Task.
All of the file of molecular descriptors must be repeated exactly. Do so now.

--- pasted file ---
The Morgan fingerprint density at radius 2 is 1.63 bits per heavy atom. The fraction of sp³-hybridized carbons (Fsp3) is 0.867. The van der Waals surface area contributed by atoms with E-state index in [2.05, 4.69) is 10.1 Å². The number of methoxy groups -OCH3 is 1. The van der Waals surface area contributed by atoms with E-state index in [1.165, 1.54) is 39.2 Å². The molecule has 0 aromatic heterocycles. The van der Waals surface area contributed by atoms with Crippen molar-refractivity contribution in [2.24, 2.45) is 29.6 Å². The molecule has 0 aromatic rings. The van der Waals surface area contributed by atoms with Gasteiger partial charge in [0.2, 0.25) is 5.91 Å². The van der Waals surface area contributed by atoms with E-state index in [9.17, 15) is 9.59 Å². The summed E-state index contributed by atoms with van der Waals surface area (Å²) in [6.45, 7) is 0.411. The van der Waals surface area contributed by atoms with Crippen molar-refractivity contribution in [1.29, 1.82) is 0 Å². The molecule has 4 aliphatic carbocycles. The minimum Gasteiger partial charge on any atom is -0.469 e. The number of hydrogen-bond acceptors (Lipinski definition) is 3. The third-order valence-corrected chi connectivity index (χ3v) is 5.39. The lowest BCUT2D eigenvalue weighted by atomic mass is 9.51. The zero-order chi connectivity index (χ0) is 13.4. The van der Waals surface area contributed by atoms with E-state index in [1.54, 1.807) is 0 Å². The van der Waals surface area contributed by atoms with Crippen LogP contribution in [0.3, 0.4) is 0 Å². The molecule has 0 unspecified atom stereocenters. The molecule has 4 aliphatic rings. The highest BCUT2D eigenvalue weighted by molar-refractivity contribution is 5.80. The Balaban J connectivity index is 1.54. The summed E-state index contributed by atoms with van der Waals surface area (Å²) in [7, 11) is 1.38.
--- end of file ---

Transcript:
The Morgan fingerprint density at radius 2 is 1.63 bits per heavy atom. The fraction of sp³-hybridized carbons (Fsp3) is 0.867. The van der Waals surface area contributed by atoms with E-state index in [2.05, 4.69) is 10.1 Å². The number of methoxy groups -OCH3 is 1. The van der Waals surface area contributed by atoms with E-state index in [1.165, 1.54) is 39.2 Å². The molecule has 0 aromatic heterocycles. The van der Waals surface area contributed by atoms with Crippen molar-refractivity contribution in [2.24, 2.45) is 29.6 Å². The molecule has 0 aromatic rings. The van der Waals surface area contributed by atoms with Gasteiger partial charge in [0.2, 0.25) is 5.91 Å². The van der Waals surface area contributed by atoms with E-state index in [9.17, 15) is 9.59 Å². The summed E-state index contributed by atoms with van der Waals surface area (Å²) in [6.45, 7) is 0.411. The van der Waals surface area contributed by atoms with Crippen molar-refractivity contribution in [1.29, 1.82) is 0 Å². The molecule has 4 aliphatic carbocycles. The minimum Gasteiger partial charge on any atom is -0.469 e. The number of hydrogen-bond acceptors (Lipinski definition) is 3. The third-order valence-corrected chi connectivity index (χ3v) is 5.39. The lowest BCUT2D eigenvalue weighted by atomic mass is 9.51. The zero-order chi connectivity index (χ0) is 13.4. The van der Waals surface area contributed by atoms with E-state index in [1.54, 1.807) is 0 Å². The van der Waals surface area contributed by atoms with Crippen LogP contribution in [0.3, 0.4) is 0 Å². The molecule has 0 unspecified atom stereocenters. The molecule has 4 aliphatic rings. The highest BCUT2D eigenvalue weighted by molar-refractivity contribution is 5.80. The Balaban J connectivity index is 1.54. The summed E-state index contributed by atoms with van der Waals surface area (Å²) in [7, 11) is 1.38.